Whenever I thought about firing up XP11, I actually ended up flying in MSFS, as it just feels more realistic overall. Unless you are practising some edge-case flight envelopes. Besides, MSFS is actually quite useful to train VFR flights in advance.

Edited by tweekz
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Happy with MSFS 🙂
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Kind or a tangent question...  Coming from the US, I don't really understand what I am looking at relative to the jetways.  I mean, how and what connects to the aircraft here?  Do pax walk off the plane down steps, then into the tower structure, then up stairs and then into the terminal?  I have seen this in many non-us msfs airport vids.


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1 hour ago, Mike S KPDX said:

Kind or a tangent question...  Coming from the US, I don't really understand what I am looking at relative to the jetways.  I mean, how and what connects to the aircraft here?  Do pax walk off the plane down steps, then into the tower structure, then up stairs and then into the terminal?  I have seen this in many non-us msfs airport vids.

Yes, that’s how it works. It‘s quite common in Europe when flying with low-cost airlines such as Easyjet or Ryanair, even if there are jetways. I guess it‘s just cheaper.

Edited by Shack95

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1 hour ago, Shack95 said:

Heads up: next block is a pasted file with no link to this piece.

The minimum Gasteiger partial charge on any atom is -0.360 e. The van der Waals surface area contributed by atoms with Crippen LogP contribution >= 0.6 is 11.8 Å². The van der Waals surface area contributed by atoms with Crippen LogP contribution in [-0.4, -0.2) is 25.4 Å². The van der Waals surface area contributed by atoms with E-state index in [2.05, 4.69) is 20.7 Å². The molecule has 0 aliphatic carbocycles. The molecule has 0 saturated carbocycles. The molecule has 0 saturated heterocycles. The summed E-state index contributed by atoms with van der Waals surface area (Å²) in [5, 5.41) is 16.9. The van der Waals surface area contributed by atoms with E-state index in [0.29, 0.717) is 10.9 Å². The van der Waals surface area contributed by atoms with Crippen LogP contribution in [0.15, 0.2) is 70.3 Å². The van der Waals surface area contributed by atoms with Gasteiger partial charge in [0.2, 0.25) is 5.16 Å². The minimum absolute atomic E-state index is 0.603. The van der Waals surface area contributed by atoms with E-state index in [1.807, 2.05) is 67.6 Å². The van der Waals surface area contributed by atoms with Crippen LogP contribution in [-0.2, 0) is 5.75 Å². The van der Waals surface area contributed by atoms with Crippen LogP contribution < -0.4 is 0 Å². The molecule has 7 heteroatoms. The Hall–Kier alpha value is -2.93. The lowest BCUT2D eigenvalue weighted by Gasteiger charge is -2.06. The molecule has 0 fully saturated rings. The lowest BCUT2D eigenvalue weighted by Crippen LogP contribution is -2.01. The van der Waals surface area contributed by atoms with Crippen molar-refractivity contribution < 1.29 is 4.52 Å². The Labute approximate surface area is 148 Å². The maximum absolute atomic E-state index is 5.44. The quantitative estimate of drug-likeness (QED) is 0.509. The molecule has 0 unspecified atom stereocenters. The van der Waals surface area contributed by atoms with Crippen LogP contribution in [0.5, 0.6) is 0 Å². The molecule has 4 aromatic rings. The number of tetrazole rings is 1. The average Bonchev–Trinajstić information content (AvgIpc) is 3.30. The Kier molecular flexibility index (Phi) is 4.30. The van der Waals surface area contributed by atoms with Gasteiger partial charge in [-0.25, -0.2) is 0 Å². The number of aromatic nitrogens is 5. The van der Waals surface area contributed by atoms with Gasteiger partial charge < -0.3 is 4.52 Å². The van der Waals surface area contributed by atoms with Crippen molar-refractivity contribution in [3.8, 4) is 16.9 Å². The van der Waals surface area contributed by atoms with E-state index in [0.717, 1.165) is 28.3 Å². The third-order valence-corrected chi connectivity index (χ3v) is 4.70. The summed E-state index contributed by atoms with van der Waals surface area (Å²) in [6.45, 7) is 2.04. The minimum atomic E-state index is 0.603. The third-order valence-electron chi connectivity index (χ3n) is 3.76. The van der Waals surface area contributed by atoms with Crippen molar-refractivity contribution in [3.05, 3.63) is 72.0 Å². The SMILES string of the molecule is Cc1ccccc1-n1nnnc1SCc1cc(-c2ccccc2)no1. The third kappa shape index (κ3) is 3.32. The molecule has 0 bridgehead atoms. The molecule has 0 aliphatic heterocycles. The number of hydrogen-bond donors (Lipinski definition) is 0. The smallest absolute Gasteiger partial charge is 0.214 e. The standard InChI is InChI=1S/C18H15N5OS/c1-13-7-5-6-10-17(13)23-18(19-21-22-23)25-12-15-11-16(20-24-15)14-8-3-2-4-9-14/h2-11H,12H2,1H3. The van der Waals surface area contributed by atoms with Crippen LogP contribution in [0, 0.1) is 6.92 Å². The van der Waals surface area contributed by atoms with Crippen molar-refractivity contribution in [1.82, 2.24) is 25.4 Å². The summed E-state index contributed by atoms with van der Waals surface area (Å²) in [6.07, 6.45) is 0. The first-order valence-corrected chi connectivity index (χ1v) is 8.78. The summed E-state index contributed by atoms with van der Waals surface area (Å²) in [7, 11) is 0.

Yes, that’s how it works. It‘s quite common in Europe when flying with low-cost airlines such as Easyjet or Ryanair, even if there are jetways. I guess it‘s just cheaper.

interesting... pax in wheel chairs? how do they get off the plane with exterior steps??  I assume there is an elevator in tower.  I can only imagine the large growing crowds of folk waiting in the tower base and standing in the wx because the tower lobby is to small to hold that many people.  Is it because the airport simply has no operating jetways? or is it because the LCC airlines go to a whole different part of the airport?


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21 minutes ago, Mike S KPDX said:

interesting... pax in wheel chairs? how do they get off the plane with exterior steps??  I assume there is an elevator in tower. 

Example from the airport I work at.

If acft is parked at remote stand (which is cheaper than occupying a gate btw) a PRM , short for pax with reduced mobility, will board/deboard using a highloader. In our case manufactured by Austrian firm Bulmor.

Ground service staff are monitoring all departure/arriving flights and their respective PRM needs (it's a separate column in the data field for any flight) so proper ground handling is dispatched to the aircraft.


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13 hours ago, Mike S KPDX said:

Kind or a tangent question...  Coming from the US, I don't really understand what I am looking at relative to the jetways.  I mean, how and what connects to the aircraft here?  Do pax walk off the plane down steps, then into the tower structure, then up stairs and then into the terminal?  I have seen this in many non-us msfs airport vids.

12 hours ago, Shack95 said:

Yes, that’s how it works. It‘s quite common in Europe when flying with low-cost airlines such as Easyjet or Ryanair, even if there are jetways. I guess it‘s just cheaper.

Don't mind me, I was interested in the potential cost savings between use of a jetway vs. airstairs. Turns out, it's quite a lot!

Based on these figures from Simple Flying's YouTube channel, London Gatwick Airport charged an airline the (then) equivalent of $20.46 per departing passenger for use of a jet bridge. The use of a remote stand saw the cost per passenger reduced by $4.76 to $15.70 per passenger (again, using the exchange rate at the time).